Monday, April 13, 2020

24 good minutes

Yesterday, we had our own small Easter miracle. I called Henry, and we managed to get through the entire call without mention of furlough vs. medical leave, or his rage about his hospitalization over New Year's.

I told him I saw him on the Facebook feed from his church. He wore his Sunday best pink shirt and did a reading in Spanish. We laughed when he asked me how he did.

"Honey, I don't speak Spanish."

"Yes! I forget!" He told me he read the Bible verse where Mary Magdalene encounters Christ outside the tomb, and he calls her by her name. It was very important to him to participate in the Sunday service. There were only three of them in church yesterday: the pastor, Henry and his friend Phyllis, who also did a reading and was his wheels to and from.

I worshiped with Henry at that church on Christmas, and there was no Spanish read. I didn't notice any accented English from the parishioners before or after the service. But Henry's condition has deteriorated since Christmas -- I don't know why, but it clearly has -- and I suspect this was a kindness on the part of the pastor. With no job to go to, to help define him, Henry has become less moored to reality. Being assigned this reading on such an important Sunday meant a great deal to my friend. (So good on you, Pastor!)

We compared our Easter menus. Patrick was making a feast for the household -- baked ham, spaghetti squash and a dessert made using a can of pears from the cupboard. I grilled myself a steak and had sides I picked up Boston Market (mashed potatoes and creamed spinach).

He got weepy when he talked about our mothers. Henry recalled that my mother loved decorating her house for Easter -- they met only once, but I swear he remembers everything she said. He still insists the first book he ever read was a gift from his mother -- Anne Frank: The Diary of a Young Girl. When he was in pre-school. I don't see how that is remotely possible, and if it was, I think it shows dubious parenting on the part of his mother. But whatever. Yesterday Henry was sad because that copy, the one Mother presumably placed in his 4-year-old hands, was damaged by mold and mildew.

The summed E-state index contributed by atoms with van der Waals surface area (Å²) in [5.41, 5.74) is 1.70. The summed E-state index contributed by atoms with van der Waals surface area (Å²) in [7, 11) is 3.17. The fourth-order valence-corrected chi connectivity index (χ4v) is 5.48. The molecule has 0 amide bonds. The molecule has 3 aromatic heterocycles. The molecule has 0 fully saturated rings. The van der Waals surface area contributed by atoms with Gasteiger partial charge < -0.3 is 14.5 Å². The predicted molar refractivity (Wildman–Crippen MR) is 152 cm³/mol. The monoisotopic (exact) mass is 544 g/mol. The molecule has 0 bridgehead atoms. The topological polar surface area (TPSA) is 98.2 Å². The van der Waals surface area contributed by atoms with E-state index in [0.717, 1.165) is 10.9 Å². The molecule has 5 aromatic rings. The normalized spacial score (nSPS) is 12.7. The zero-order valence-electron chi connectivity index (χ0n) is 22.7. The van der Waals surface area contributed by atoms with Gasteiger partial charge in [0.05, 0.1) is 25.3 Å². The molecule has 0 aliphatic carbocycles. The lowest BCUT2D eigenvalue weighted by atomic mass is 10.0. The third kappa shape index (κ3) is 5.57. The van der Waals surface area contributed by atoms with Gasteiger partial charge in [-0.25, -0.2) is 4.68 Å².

I knew we were headed to Crazy Town. Tears never precede anything good with my friend. So I told him to preserve the book by wrapping it Saran Wrap* and said I had to go: Jesus Christ, Superstar was about to start on NBC.

I told him to tell Patrick and Reg "hi." I reminded him to eat, eat, eat! We said we loved each other.

I hung up happy. I must remember the lessons of Sunday's call -- keep it short and have an agenda before I dial (or, as if more often the case, pick up) so I can pivot back to it.

*Is that true? I don't know. I just wanted to divert him.


  1. That's an excellent phone strategy, Gal. These are difficult times for everyone, especially your Henry. I admire the way you tenderly take care of him and glad your call ended on a happy note.

  2. It's great you've discovered the strategy of brief, structured calls.

    And I'm happy you're happy!

  3. Book mold can be mitigated in several ways. One is to put the book along with a lot of baking soda in a plastic bag in the freezer for a very long time. Take it out of the bag and vacuum it. The mold usually dies and the book smells better. You can also kill mold by leaving the book out in the sun on a less humid day, but I found the freezer method works better. Maybe that's something you could tell him to try. It doesn't always work, especially if it is badly damaged, but it's worth giving it a whirl. And I believe he could have read Anne Frank at the age of 4. I was reading Wuthering Heights at 6 or 7. I didn't understand a lot of it, but I read it. I hope he saves his book and I'm glad your call with him went well. Thumbs up.